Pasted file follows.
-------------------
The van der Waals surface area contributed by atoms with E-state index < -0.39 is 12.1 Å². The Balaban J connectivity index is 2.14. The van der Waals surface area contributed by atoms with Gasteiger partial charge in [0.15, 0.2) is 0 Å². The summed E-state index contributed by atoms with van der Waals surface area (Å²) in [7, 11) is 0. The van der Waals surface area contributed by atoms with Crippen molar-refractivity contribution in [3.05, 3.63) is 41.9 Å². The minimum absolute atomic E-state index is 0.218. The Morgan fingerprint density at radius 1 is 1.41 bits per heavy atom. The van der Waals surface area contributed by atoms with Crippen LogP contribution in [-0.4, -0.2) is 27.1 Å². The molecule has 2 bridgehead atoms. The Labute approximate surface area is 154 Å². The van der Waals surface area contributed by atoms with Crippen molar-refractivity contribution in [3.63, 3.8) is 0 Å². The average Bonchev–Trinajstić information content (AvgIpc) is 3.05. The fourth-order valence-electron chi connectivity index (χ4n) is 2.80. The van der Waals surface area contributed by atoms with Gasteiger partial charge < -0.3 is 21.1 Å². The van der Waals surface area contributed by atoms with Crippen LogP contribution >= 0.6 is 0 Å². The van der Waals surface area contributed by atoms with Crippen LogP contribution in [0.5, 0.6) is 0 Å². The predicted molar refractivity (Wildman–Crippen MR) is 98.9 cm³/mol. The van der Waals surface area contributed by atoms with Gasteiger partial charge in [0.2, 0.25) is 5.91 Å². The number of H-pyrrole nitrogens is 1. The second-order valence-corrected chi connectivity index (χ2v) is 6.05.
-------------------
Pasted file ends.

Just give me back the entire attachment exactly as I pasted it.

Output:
The van der Waals surface area contributed by atoms with E-state index < -0.39 is 12.1 Å². The Balaban J connectivity index is 2.14. The van der Waals surface area contributed by atoms with Gasteiger partial charge in [0.15, 0.2) is 0 Å². The summed E-state index contributed by atoms with van der Waals surface area (Å²) in [7, 11) is 0. The van der Waals surface area contributed by atoms with Crippen molar-refractivity contribution in [3.05, 3.63) is 41.9 Å². The minimum absolute atomic E-state index is 0.218. The Morgan fingerprint density at radius 1 is 1.41 bits per heavy atom. The van der Waals surface area contributed by atoms with Crippen LogP contribution in [-0.4, -0.2) is 27.1 Å². The molecule has 2 bridgehead atoms. The Labute approximate surface area is 154 Å². The van der Waals surface area contributed by atoms with Crippen molar-refractivity contribution in [3.63, 3.8) is 0 Å². The average Bonchev–Trinajstić information content (AvgIpc) is 3.05. The fourth-order valence-electron chi connectivity index (χ4n) is 2.80. The van der Waals surface area contributed by atoms with Gasteiger partial charge < -0.3 is 21.1 Å². The van der Waals surface area contributed by atoms with Crippen LogP contribution >= 0.6 is 0 Å². The van der Waals surface area contributed by atoms with Crippen LogP contribution in [0.5, 0.6) is 0 Å². The predicted molar refractivity (Wildman–Crippen MR) is 98.9 cm³/mol. The van der Waals surface area contributed by atoms with Gasteiger partial charge in [0.2, 0.25) is 5.91 Å². The number of H-pyrrole nitrogens is 1. The second-order valence-corrected chi connectivity index (χ2v) is 6.05.